Smart people are generally uglier
The clever one is the stupid one
Or: the inevitable arrogance of intelligence
By Florian Felix Weyh
- Sometimes the smart manager is the stupid, says Florian Felix Weyh (AP)
The boy is small for his age, but smarter than others. After changing school, he only needs a few weeks to get excellent grades again in the more demanding climate. This brings him into the focus of class aggression.
Cut, another example: The management talent, transferred from the headhunter to a large corporation, is supposed to set up a new business area. An existing torso has been devouring millions for years, with no useful concept. The new manager reveals undesirable developments, denounces wrong processes, suggests changes. Because he is right on almost every point, he was sidelined a year later.
Cut, another case: The scientist, who was promoted as a teenager, would have become a brilliant professor had she not had the deplorable trait of always opening her mouth when a formulated problem calls for a clear solution ... which, of course, no one wants to hear, because it does not fit into the private interests of the hierarchically higher level.
There are a number of officially recognized marginalized groups in Germany. They all send delegates to political bodies, employ lobbyists, and publish voluminous reports that show precisely that their fringe group is the worst of all.
Usually the group is then courted by the media and financially nurtured. Dream dancers call this democracy. The most important fringe group in society, on the other hand, remains disorganized and relies on others to recognize their relevance. It's the intelligent ones. More precisely: the more intelligent. Those whose input the whole society lives on.
If you apply strict criteria, they make up significantly less than five percent of the population. A real fringe group, then; and one that cannot be arbitrarily enlarged according to the point of view of political opportunity in order to gain more clout.
Those who bear the stigma of high intelligence remain in the minority for the rest of their lives. Despite positive connotations, he will hardly be better off than the general public. Long-term studies have regularly shown that high intelligence does not correlate with feelings of happiness, but rather with depression. Professional success can also by no means be predicted. At best, wiser ones are characterized by the fact that they become dissatisfied with themselves more quickly. One could cynically describe this as an individual life fate. Don't ugly people also have their parcel to carry?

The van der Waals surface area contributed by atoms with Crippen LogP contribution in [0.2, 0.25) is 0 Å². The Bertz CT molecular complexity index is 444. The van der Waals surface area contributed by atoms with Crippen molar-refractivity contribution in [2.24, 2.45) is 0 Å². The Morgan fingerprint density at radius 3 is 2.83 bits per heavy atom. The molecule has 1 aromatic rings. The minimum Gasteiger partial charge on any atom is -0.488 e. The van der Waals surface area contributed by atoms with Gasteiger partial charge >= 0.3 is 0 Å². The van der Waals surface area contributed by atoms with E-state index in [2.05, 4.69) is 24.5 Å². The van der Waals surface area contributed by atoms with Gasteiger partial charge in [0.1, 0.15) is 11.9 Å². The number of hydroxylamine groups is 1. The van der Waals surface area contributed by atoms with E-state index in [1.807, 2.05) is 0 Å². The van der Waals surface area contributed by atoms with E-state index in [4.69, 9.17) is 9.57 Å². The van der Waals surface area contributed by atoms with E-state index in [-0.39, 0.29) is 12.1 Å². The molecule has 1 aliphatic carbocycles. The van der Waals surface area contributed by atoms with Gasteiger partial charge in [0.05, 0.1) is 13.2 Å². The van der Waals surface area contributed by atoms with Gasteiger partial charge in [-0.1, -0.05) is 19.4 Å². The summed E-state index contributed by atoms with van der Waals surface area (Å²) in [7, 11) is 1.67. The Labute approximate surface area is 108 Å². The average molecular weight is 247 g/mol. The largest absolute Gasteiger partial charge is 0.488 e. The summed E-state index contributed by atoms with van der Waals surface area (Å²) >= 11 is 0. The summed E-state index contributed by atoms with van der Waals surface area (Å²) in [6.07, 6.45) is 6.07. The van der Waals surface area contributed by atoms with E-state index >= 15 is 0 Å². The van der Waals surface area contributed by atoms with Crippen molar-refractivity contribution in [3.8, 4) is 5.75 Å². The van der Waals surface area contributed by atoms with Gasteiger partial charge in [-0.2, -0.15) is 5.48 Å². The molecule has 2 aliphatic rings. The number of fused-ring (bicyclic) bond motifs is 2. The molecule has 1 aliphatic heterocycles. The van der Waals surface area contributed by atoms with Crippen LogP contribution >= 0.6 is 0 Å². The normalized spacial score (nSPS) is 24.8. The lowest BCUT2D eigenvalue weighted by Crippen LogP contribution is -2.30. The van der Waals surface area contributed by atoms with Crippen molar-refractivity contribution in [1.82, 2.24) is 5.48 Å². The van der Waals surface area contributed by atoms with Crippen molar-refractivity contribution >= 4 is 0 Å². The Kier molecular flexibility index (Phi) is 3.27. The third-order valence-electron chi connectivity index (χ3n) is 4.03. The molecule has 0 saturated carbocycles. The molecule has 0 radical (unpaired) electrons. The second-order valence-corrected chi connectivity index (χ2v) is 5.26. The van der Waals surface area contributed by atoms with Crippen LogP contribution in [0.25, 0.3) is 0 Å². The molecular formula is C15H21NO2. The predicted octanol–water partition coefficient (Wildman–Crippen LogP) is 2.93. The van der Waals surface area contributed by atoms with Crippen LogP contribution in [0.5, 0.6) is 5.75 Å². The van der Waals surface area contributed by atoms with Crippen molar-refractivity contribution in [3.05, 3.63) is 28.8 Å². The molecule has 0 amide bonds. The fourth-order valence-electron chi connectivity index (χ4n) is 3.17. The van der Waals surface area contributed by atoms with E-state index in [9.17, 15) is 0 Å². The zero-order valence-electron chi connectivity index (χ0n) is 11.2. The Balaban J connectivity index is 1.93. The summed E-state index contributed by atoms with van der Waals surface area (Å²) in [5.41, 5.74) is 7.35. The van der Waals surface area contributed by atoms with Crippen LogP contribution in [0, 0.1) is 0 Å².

For society, however, this means a catastrophe: Where one does not listen to the spiritually brighter, darkness spreads. Unfortunately, this sting sits deep in the system because the principle of equality of votes in elections - which does not mean the speaking vote, but the count of the person - is interpreted so broadly that every stupid truism is considered to be primordial democratically equivalent to a clever thought. Could the fathers of modern democracy have imagined that? No! They assumed that when votes were taken, the brightest proposals would be decided and the brightest would be chosen.
A utopia. We are far from realizing it. Smart people learn at an early age to keep their mouths shut at the points of contact in society - in politics, business, science, the media - and to secretly look for allies. As an inferior fringe group, they can never prevail in the distorted competition against the prevailing mass opinion anyway.
But how is the clever one supposed to recognize allies? In the wonderful book "Being Smart", the brain researcher Valentin Braitenberg names the unwillingness to listen to other - namely more stupid - people for a long time as an infallible criterion. A combination of absent-mindedness and irritation sets in with him, the wiser, "as if I knew from the start that I was going to be told something that I had already rejected in my own thinking before it actually surfaced."
How arrogant! How intelligent ...
Florian Felix Weyh, writer and freelance journalist in Berlin (Katharina Meinel)Florian Felix Weyh, born 1963, lives as an author and journalist in Berlin. Prizes and grants for drama, prose, and essay; since 1988 he has been working regularly as a literary critic for Deutschlandfunk. His latest book "The Last Choice - Therapies for the Suffering Democracy" was published in August 2007 in the Other Library. Scattered texts and further information on the person can be found at www.weyh.info.
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